The European Social Dialogue this year celebrates its 30th anniversary (1985-2015). On 6 March, to mark the occasion and provide new impetus, the European Commission organised a major conference. The six conference workshops were indicative of the direction envisaged by the Commission. The first was social partner involvement in economic governance and the European Semester, albeit with some ambiguity as regards the locus of this involvement: ‘downstream’, for implementing decisions taken (the Commission’s preferred option); or ‘upstream’, with the opportunity to influence European choices (the social partners’ preference).
Education, training and qualifications are the subjects on which the greatest amount of consensus has emerged. Investment, better regulation, the digital economy, and strengthening the national social dialogue are other items on the agenda of this new process that is in its very early stages. The ‘new impetus’ for the European Social Dialogue indicates that the process has stalled. With the exception of a lengthening of parental leave entitlement in 2009, it has produced no new social rights for fifteen years and has for some time appeared singularly lacking in ambition.
To understand how social dialogue came to a virtual standstill requires a structural reading of the employer organisations’ attitudes. Historically, the most dynamic period of the social dialogue coincided with a highly specific set of circumstances. Large companies in Europe in the 1980s were in many cases ‘national champions’ with relatively few European or international leanings. Completion of the single market facilitated the emergence of a European brand of capitalism that took advantage of the ‘desegmentation’ of markets and introduction of common technical standards. It was in this context that the Delors Commission and the European Parliament urged the creation of a social dimension, for there was, at the time, some scope for forging exchanges between the opening up of markets and the negotiation of agreements that would endow workers – in particular atypical workers (fixed-term, part-time, and so forth) – with pan-European social rights.
Very quickly, however, companies transcended the European level in favour of the global level. With the liberalisation of international trade, their primary fields of expansion became Asia and the United States. For a period, the internal market continued its development slowly but surely.
Yet the Commission gradually moved away from social regulation stricto sensu in favour of ‘coordinated strategies’ for employment and other ‘open methods of coordination’ in the social policy sphere. This was the second phase of social dialogue, when the employer organisations also took their distance, for the sake of their international competitiveness, and the Commission hid behind the notion of ‘social partner autonomy’.
The trade unions, meanwhile, sought to improve their weakened position by proposing to employers the negotiation of so-called ‘autonomous’ agreements, to be implemented, that is, not by transposition of directives but through the national social partners’ established practices. If this approach did not succeed – so the unions reasoned – there would be good arguments to force the Commission to take action. In terms of topics, this second phase explored above all some of the new issues in the world of labour (telework, stress, harassment, etc.), i.e. topics that, being of relevance in Europe and in the rest of the world, tend frequently to be tackled in the ‘corporate social responsibility’ context.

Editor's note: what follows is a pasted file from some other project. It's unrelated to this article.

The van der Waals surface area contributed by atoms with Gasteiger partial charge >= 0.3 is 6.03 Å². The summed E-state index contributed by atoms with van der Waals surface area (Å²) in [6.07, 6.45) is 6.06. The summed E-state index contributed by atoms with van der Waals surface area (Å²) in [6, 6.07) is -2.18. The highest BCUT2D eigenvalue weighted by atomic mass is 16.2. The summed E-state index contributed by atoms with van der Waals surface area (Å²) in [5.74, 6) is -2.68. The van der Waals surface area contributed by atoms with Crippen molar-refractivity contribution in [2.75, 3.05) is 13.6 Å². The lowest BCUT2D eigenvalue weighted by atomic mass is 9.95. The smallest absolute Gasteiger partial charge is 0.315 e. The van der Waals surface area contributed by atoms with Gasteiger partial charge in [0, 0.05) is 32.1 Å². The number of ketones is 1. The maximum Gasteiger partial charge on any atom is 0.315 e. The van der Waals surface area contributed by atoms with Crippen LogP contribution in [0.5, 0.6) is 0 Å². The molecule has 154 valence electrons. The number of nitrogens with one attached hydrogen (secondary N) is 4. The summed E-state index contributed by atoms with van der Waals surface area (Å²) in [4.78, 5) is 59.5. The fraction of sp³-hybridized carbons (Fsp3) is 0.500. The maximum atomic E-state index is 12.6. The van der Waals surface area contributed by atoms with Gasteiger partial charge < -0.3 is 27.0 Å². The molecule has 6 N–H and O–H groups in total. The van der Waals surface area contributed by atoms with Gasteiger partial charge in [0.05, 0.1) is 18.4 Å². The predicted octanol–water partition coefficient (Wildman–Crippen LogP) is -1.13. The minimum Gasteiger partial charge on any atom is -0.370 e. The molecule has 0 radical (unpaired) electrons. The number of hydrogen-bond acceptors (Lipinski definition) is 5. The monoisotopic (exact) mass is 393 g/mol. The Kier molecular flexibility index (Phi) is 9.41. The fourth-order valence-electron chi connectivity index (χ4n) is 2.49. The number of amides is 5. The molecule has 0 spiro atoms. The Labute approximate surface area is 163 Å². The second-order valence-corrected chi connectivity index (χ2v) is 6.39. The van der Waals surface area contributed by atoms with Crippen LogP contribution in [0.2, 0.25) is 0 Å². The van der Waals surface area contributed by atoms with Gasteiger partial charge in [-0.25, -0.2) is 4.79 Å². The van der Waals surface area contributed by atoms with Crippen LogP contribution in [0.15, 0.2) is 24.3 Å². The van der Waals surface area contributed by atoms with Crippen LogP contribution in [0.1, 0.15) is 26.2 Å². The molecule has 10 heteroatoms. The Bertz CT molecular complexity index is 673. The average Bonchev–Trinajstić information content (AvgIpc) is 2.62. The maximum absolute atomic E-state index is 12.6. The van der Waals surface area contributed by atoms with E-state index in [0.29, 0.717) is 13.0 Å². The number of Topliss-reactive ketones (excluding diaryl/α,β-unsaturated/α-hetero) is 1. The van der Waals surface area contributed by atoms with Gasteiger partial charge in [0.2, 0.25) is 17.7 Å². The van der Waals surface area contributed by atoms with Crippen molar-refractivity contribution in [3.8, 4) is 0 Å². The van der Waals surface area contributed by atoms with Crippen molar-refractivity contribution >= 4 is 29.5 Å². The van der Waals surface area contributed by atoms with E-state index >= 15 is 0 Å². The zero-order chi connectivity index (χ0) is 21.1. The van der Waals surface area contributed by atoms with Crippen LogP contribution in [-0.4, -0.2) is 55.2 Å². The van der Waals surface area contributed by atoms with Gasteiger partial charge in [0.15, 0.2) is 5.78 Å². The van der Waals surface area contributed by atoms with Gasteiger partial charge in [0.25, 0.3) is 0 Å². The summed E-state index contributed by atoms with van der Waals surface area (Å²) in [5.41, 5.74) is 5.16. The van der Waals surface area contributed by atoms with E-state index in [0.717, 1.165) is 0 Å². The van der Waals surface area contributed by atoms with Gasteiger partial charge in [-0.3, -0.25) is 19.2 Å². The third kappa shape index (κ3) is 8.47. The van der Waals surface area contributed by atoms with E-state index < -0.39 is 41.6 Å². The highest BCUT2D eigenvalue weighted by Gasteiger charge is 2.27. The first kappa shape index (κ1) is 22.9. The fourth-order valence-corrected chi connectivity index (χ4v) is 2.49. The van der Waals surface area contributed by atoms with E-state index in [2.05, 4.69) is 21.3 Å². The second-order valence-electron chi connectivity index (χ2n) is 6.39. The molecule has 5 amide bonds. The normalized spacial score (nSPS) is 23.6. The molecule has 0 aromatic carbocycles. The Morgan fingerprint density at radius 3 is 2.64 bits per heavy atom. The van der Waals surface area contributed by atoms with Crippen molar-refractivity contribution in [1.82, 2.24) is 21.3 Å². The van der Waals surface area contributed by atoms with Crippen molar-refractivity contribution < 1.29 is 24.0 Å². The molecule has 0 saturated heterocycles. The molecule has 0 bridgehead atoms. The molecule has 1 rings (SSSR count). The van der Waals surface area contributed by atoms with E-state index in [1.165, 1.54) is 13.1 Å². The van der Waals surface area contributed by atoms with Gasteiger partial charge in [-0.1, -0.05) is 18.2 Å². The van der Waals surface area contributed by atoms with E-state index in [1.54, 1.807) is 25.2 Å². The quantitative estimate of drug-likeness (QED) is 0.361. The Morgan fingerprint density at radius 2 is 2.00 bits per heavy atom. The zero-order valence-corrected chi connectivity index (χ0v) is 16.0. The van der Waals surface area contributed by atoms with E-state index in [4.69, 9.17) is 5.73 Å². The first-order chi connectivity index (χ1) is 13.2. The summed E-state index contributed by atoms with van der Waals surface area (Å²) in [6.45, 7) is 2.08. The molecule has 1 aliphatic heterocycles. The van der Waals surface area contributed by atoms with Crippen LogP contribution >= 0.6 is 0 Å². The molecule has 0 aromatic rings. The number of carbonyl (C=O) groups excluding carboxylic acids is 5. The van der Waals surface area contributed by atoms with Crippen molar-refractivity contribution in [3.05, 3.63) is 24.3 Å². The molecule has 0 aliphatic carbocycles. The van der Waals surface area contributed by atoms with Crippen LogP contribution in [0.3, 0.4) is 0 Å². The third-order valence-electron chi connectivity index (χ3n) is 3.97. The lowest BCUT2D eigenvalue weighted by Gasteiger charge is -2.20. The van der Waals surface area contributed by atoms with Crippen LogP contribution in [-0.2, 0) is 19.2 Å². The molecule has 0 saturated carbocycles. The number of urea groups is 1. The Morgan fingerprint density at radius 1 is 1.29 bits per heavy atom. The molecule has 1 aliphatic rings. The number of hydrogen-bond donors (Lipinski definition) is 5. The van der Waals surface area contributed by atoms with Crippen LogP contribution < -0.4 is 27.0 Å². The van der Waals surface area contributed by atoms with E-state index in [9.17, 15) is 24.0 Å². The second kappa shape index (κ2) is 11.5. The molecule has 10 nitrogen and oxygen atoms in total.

The outcome of the employer demand for social partner autonomy, however, is a striking disparity in the quality of implementation of the texts negotiated at European level: 25% of countries have so far seen no implementation whatsoever. The process is blatantly a failure; the two Barroso Commissions (2004 and 2009) ceased all strategic involvement in it, issuing, as a mere sop, statements and documents quite devoid of effect.
The stage was set for the third phase. Companies were investing heavily in the locations of future growth, as the ageing and already over-equipped Europe offered scant prospects in this direction. With no interest in genuine co-determination, companies regarded social partnership as a mere cover for facilitating swingeing structural reforms, a point reiterated by the Secretary General of Business Europe at the recent conference: “A partnership for reforms designed to strengthen Europe’s lost competitiveness”.
The outlook on the social front is gloomy, with employers blocking all progress and able to feel cushioned by the Commission’s lack of social agenda, side-lining of health and safety policy and lukewarm approach to gender equality issues. If the Commission’s ‘new impetus’ for social dialogue disregards the fundamental aspect of the employers’ interest in the matter, it is unlikely to be more than a flash in the pan. Given the developments I describe here, progress will not happen without some credible impulse by the Commission and the member states to enact social regulation.
Concluding the conference, the Commission President returned the ball to the social partners’ court, asking them to reach agreement on an ambitious joint work programme. Yet, in the absence of pressure from the Commission and with a balance of power hostile to the trade unions, nothing will change. There is, nevertheless, some emerging consensus (for example in the new integrated guidelines from the Commission) concerning evaluation of and support for national-level social dialogue. Were this to materialise, it would represent a turning point. After having condoned – and in the ‘troika’ context actually instigated – the quashing of national social dialogue the Commission would resume its Treaty-enshrined mission of support for this institution.